Tuesday, August 7, 2007

Thursday Next

At number ten on this week’s New York Times Bestseller list, Thursday Next: First Among Sequels, by Jasper Fforde sounded like the kind of book our readers would enjoy. The only problem is that it is fifth in a series. The only solution to that is to backtrack and start at the beginning. First came The Eyre Affair, followed by Lost in a Good Book, both of which are currently only available in paperback.

"A delightful first book…has the surrealism and satire of Douglas Adams, the nonsense and wordplay of Lewis Carroll, and the descriptive detail of Connie Willis. What sets Fforde's work apart, however, is its winsome heroine. This is a highly entertaining mystery with social satire, time travel, fantasy, science fiction, and romance thrown in to the well-written mix." Copyright 2002 Reed Business Information, Inc

"[Thursday Next is] part Bridget Jones, part Nancy Drew, and part Dirty Harry." --Michiko Kakutani, The New York Times.

“Reading this novel is like being at a fabulous party of phenomenally funny and wickedly profound guests.” Copyright 2003 Reed Business Information, Inc.

“Beloved for his prodigious imagination, his satirical gifts, his literate humor, and sheer silliness, Jasper Fforde has delighted book lovers since Thursday Next first appeared in The Eyre Affair, a genre send-up hailed as an instant classic. Packed with word play, bizarre and entertaining subplots, and old-fashioned suspense, Thursday’s return[Thursday Next: First Among Sequels] is sure to be celebrated by Jasper’s fanatical fans and the critics who have loved him since the beginning.” –Amazon.com
If the first two prove as entertaining and popular as promised, look for the rest of the series to land on our shelves soon!

Wednesday, August 1, 2007

Debut Authors & New Arrivals

Jonis Agee's The River Wife, set in 19th-century Missouri is a multigenerational, epic novel covering the lives of five women related either by marriage, partnership, or birth to French fur-trapper and river pirate, Jacques Ducharme. The novel mixes history with a bit of the supernatural to tell the story of the women who lived and toiled Jacques Landing. These women are everyday heroines-- battling life on the Mississippi, surviving by whatever means they can.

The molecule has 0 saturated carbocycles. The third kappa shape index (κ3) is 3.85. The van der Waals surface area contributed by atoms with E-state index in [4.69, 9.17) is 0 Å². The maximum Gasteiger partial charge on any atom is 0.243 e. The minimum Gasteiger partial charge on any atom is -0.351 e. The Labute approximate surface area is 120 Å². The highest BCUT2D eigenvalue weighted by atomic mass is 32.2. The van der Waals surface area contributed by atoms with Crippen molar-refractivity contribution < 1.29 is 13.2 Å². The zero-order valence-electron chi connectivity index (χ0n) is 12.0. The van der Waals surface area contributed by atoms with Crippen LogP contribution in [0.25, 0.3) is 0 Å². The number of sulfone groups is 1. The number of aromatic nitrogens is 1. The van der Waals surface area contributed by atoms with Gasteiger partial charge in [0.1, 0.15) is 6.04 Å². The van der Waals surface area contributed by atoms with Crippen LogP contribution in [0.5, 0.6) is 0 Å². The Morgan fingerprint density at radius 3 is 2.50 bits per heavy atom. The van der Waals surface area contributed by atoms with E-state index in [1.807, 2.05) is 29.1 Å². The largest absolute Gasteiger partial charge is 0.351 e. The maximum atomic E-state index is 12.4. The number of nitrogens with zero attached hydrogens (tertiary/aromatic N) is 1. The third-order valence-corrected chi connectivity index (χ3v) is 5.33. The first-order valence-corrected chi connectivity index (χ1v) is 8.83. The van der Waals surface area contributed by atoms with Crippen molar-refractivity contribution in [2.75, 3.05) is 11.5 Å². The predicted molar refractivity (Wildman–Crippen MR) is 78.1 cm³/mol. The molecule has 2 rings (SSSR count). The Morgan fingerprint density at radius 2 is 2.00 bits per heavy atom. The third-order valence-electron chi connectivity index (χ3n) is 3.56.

A reviewer on Amazon.com summarizes it this way:
“Agee's prose is cinematic. The overall experience is like watching an addictive miniseries. There is a lot happening, with many parallels between the different women. There is danger, violence, suspense, ghostly apparitions, treachery, pirate's treasure, intrigue, and murder--enough to keep almost anyone's interest piqued. But don't expect a fast-paced novel; this is a subtle, slow, lyrical, sensual, and heart-felt novel about what it means to make life-changing choices.”

“Lush historical detail, a plot brimming with danger, love and betrayal, and a magnificent cast . . . will keep readers entranced.” — Publisher's Weekly (starred review)“This mesmerizing saga teeming with memorable characters, sharp depictions of frontier life, and lucid, beautifully wrought prose will haunt readers long afterward.” — Booklist

In her debut novel, Stephanie Gayle takes us through the transition of a young, liberal New York lawyer starting over in Georgia who finds herself appointed co counsel for a death-penalty case. While the criminal case successfully links the entire book together, it does not overshadow the lead character’s own personal trials.

“Despite some tough subject matter, Gayle has written a very appealing first novel with an engaging heroine and a cast of very believable secondary characters.”--Library Journal, starred review“Natalie's dilemmas are perfectly played, and Gayle's economical prose is peppered with sharp sentences and clever fish-out-of-water observations.”--Publishers Weekly

Up High in the Trees is a story told through the eyes of Sebby, an eight year old boy struggling to deal with the death of his pregnant mother. Although the young boy appears to be affected by Asperger's syndrome, the novel is not about autism, but about grief. Brinkman draws the reader so close to Sebby you begin to identify with him on a personal level.

“No one could blame you for turning away from Kiara Brinkman's haunting first novel. The muffled pain of Up High in the Trees will trigger your reflex for emotional protection but, if you can bear it, the treasures here are exquisite. I can't remember when I ever felt so torn between recoiling from a story and wishing I could somehow cross into its pages and comfort a character.” -Ron Charles - The Washington Post

Also added today:
Barefoot, by Elin Hilderbrand
High Noon, by Nora Roberts
Killer Weekend, by Ridley Pearson
Life's a Beach, by Claire Cook
Living in a Foreign Language, a memoir, by Michael Tucker
Mad Dash, by Patricia Gaffney
Rule Number 5, by Ben Weinberg
Secret Servant, by Daniel Silva